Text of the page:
Aziz Ansari: Interview

The Parks and Recreation star schools us on Twitter success and being scared of babies

He's the stand-out star of what might be the best show on TV – Parks and Recreation – and counts among his biggest fans Kanye and Jay-Z, Quentin Tarantino and 'first daughter' Malia Obama. And he got here by being a nice (and very bloody funny) bloke. Aziz Ansari tells Amy Plitt he's loving life and loving the fans – just don't expect him to reply to all of their tweets.

Aziz, you’ve been debuting some new material lately. What’s it about?
I'm 29 years old, and a lot of my friends are getting married and having babies, and it all seems like a terrible idea. Why would anyone get married and have babies? That's the dumbest idea I've ever heard in my life. Or the scariest thing I've ever heard in my life.

Sounds like something Tom Haverford, your character on Parks and Recreation, would say. One of the things that separates that show from a lot of other sitcoms is that – despite some things Tom might say to Jerry – the humor isn't rooted in mean-spiritedness. The characters seem to like each other.
People say that a lot about the show, and I think that tone is something that developed as we went along. It's become the voice of the show. I like that it's our thing, and it's different.

Does that align with your sense of humour?
Sometimes, yeah. Even in my stand-up, there's a lot more positivity and enthusiasm rather than negative, I-hate-everything vibes.

The show is also very character-driven – almost every person on the show has gone through these big story arcs since season one, which you don't always find in sitcoms.
Yeah, it's crazy. If you think back to the first season, who would have ever thought that, like, April and Andy were going to get married? [People grow to] like all the characters, and it's interesting to see where they're going to go in their lives.

Tom had a particularly eventful time last year ­– he left the parks department to start Entertainment 720, but came back once that venture failed.
What's great about having a role like that is that you do this character for so many episodes, and you get dialed in on who this guy is and see how this character changes through so many things in their lives. If you do a movie, you're just a guy for an hour and a half.

The fandom around the show is also rabid. I've seen fan fiction, websites and memes devoted to Parks and Rec characters.
Yeah, it's so flattering! We see all of that stuff. There was [an in-store promotion] at a Whole Foods in Oakland where they drew me in the bathrobe from the "treat yo self" episode – and that was a really fun episode to do, because we were just hanging out at spas and stuff – but they drew that and [added the caption] TREAT YO SELF! BODY CARE TREATMENTS! [Laughs]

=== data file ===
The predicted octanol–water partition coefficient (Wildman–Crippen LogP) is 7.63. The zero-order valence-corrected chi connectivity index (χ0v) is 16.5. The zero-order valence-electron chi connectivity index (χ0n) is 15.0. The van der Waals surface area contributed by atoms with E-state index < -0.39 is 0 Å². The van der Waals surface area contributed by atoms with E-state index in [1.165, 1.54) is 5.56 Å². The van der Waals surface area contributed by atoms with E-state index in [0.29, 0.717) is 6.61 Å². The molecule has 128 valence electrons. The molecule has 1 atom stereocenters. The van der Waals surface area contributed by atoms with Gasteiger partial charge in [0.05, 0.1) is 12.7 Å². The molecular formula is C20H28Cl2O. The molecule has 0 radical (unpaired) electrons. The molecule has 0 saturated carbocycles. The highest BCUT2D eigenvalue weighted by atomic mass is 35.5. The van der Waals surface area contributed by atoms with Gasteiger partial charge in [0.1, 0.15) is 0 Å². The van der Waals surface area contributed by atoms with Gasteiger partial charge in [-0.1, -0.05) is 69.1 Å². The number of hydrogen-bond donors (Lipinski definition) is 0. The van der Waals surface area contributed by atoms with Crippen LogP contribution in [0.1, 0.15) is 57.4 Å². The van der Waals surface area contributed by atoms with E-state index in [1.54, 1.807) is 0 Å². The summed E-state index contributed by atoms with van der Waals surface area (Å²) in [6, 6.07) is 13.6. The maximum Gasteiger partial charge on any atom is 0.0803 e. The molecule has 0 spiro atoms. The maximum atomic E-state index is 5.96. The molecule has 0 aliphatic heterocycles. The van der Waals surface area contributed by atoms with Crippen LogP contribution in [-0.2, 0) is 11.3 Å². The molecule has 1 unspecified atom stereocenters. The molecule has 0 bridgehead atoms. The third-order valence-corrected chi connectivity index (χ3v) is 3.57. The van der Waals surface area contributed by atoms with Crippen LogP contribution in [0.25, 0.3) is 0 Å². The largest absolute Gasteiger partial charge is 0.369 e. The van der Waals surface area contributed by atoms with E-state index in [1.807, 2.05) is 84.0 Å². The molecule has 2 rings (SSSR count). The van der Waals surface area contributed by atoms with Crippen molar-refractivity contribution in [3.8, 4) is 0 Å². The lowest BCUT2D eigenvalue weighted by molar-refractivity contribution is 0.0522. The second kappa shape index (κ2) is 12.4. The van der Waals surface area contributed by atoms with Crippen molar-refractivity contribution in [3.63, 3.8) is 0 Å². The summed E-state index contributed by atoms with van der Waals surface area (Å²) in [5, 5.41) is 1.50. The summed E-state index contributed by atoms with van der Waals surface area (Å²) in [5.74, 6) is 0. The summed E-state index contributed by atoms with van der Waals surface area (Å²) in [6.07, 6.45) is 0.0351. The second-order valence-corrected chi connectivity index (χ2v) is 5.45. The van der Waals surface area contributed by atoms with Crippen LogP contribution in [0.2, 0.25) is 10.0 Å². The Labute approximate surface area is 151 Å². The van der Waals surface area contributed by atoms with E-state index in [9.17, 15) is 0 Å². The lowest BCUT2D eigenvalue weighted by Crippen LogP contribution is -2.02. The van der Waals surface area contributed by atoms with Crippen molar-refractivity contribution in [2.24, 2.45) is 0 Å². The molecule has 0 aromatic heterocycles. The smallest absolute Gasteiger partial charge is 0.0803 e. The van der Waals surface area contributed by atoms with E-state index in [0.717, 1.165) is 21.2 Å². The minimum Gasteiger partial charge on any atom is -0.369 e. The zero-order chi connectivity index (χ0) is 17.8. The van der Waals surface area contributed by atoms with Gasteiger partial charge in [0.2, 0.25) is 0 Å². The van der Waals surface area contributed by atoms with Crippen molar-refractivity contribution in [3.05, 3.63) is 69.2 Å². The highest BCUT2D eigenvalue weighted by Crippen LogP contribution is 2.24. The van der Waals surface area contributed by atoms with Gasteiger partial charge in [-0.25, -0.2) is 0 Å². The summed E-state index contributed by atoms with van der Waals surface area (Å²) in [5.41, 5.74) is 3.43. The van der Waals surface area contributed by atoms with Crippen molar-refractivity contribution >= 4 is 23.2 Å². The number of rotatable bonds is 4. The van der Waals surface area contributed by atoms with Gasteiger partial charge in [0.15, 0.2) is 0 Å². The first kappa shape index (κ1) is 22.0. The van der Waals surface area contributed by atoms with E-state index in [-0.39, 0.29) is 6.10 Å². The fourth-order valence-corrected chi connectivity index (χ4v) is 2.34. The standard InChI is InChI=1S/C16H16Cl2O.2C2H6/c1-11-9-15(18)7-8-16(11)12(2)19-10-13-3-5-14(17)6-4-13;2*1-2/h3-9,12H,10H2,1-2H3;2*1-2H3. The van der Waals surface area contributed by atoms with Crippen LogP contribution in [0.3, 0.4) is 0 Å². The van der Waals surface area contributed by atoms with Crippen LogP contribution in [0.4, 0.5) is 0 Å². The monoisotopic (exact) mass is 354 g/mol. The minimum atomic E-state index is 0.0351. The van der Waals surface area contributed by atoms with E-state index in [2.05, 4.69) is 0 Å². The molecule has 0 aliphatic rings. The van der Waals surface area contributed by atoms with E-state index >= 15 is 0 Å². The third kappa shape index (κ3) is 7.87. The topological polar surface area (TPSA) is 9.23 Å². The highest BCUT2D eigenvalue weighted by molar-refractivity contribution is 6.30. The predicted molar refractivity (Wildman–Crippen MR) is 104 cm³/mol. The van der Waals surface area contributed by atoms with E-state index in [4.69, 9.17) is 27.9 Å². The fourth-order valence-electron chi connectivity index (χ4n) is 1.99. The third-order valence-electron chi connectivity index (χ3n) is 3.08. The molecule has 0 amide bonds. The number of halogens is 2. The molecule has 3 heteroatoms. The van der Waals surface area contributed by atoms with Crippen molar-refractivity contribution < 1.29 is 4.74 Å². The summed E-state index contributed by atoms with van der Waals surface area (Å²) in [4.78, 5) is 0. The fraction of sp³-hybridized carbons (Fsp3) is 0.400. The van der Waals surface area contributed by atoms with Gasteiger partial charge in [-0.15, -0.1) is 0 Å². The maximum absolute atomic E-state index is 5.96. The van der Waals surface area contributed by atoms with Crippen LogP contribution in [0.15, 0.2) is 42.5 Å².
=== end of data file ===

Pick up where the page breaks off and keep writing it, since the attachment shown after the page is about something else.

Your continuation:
What's been your favorite fan meme?
That Whole Foods thing made me laugh. I thought the people who made Tom Haverfoods (tomhaverfoods.com) did a really good job – that cracked me up. There's some great Ron Swanson stuff. The one that really cracked me up was a bunch of photos of Ron Swanson that were all like [makes impassive, Ron Swanson-esque facial expression], and then there's one in the corner where he's drunk.

People do get really creative. I feel like we're seeing this more, with shows like Parks and Rec or Community – there are these really devoted, internet-driven fan bases that never really existed for sitcoms before.
When I was a kid, I used to do stuff like that for The A-Team, but there wasn't internet yet, so it was useless.

Speaking of fans: you are, as they say, big into the Twitter. Do you ever use Twitter as a way to work out material, or is it more a place for you to goof off?
More the latter. What's cool about Twitter is that you can make a joke about something very of-the-moment or random that I wouldn't be able to joke about in stand-up.

Do you try to keep up with all of the people who reply to or retweet you?
There's just too many people. If I did that, I wouldn't be able to do anything else. It's not out of meanness. But there are people who'll come up to me and be like, "Hey man, I wrote you on Twitter, you didn't write back!" And I'm like, "I know!" [Laughs]

You should hire a Twitter intern to take care of that for you.
I'm going to hire a young boy to go through all of my tweets, and if there's anything that seems important, I'll have him e-mail it to me. If there's anyone reading that wants to do that...

First published on 29 Aug 2012. Updated on 24 Feb 2014.

By Amy Plitt   |  
 

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